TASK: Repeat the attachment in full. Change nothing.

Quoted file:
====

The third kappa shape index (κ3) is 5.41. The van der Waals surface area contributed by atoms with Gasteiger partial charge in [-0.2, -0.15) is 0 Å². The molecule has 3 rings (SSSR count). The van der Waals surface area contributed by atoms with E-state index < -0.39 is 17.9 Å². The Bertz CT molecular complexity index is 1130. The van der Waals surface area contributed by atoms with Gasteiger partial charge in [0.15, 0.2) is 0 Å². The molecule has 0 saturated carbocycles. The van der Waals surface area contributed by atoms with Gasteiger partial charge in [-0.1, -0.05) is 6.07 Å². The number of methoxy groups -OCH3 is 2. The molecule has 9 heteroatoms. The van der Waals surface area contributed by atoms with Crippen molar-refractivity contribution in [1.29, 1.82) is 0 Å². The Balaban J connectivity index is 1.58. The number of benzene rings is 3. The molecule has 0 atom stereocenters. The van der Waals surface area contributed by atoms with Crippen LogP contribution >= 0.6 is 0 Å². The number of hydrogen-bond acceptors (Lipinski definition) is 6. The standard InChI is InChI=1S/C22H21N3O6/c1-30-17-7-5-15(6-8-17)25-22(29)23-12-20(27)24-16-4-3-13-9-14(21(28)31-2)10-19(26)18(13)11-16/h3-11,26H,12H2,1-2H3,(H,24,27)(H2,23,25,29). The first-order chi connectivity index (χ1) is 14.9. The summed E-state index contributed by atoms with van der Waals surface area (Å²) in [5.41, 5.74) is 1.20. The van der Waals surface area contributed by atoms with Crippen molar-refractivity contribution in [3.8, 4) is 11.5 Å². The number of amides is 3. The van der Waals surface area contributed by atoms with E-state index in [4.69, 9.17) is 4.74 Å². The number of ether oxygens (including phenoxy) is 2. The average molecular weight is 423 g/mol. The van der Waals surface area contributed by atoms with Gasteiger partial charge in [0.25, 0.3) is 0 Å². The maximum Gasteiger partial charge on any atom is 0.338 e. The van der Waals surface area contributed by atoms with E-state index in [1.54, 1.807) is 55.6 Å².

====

The third kappa shape index (κ3) is 5.41. The van der Waals surface area contributed by atoms with Gasteiger partial charge in [-0.2, -0.15) is 0 Å². The molecule has 3 rings (SSSR count). The van der Waals surface area contributed by atoms with E-state index < -0.39 is 17.9 Å². The Bertz CT molecular complexity index is 1130. The van der Waals surface area contributed by atoms with Gasteiger partial charge in [0.15, 0.2) is 0 Å². The molecule has 0 saturated carbocycles. The van der Waals surface area contributed by atoms with Gasteiger partial charge in [-0.1, -0.05) is 6.07 Å². The number of methoxy groups -OCH3 is 2. The molecule has 9 heteroatoms. The van der Waals surface area contributed by atoms with Crippen molar-refractivity contribution in [1.29, 1.82) is 0 Å². The Balaban J connectivity index is 1.58. The number of benzene rings is 3. The molecule has 0 atom stereocenters. The van der Waals surface area contributed by atoms with Crippen LogP contribution >= 0.6 is 0 Å². The number of hydrogen-bond acceptors (Lipinski definition) is 6. The standard InChI is InChI=1S/C22H21N3O6/c1-30-17-7-5-15(6-8-17)25-22(29)23-12-20(27)24-16-4-3-13-9-14(21(28)31-2)10-19(26)18(13)11-16/h3-11,26H,12H2,1-2H3,(H,24,27)(H2,23,25,29). The first-order chi connectivity index (χ1) is 14.9. The summed E-state index contributed by atoms with van der Waals surface area (Å²) in [5.41, 5.74) is 1.20. The van der Waals surface area contributed by atoms with Crippen molar-refractivity contribution in [3.8, 4) is 11.5 Å². The number of amides is 3. The van der Waals surface area contributed by atoms with E-state index in [4.69, 9.17) is 4.74 Å². The number of ether oxygens (including phenoxy) is 2. The average molecular weight is 423 g/mol. The van der Waals surface area contributed by atoms with Gasteiger partial charge in [0.25, 0.3) is 0 Å². The maximum Gasteiger partial charge on any atom is 0.338 e. The van der Waals surface area contributed by atoms with E-state index in [1.54, 1.807) is 55.6 Å².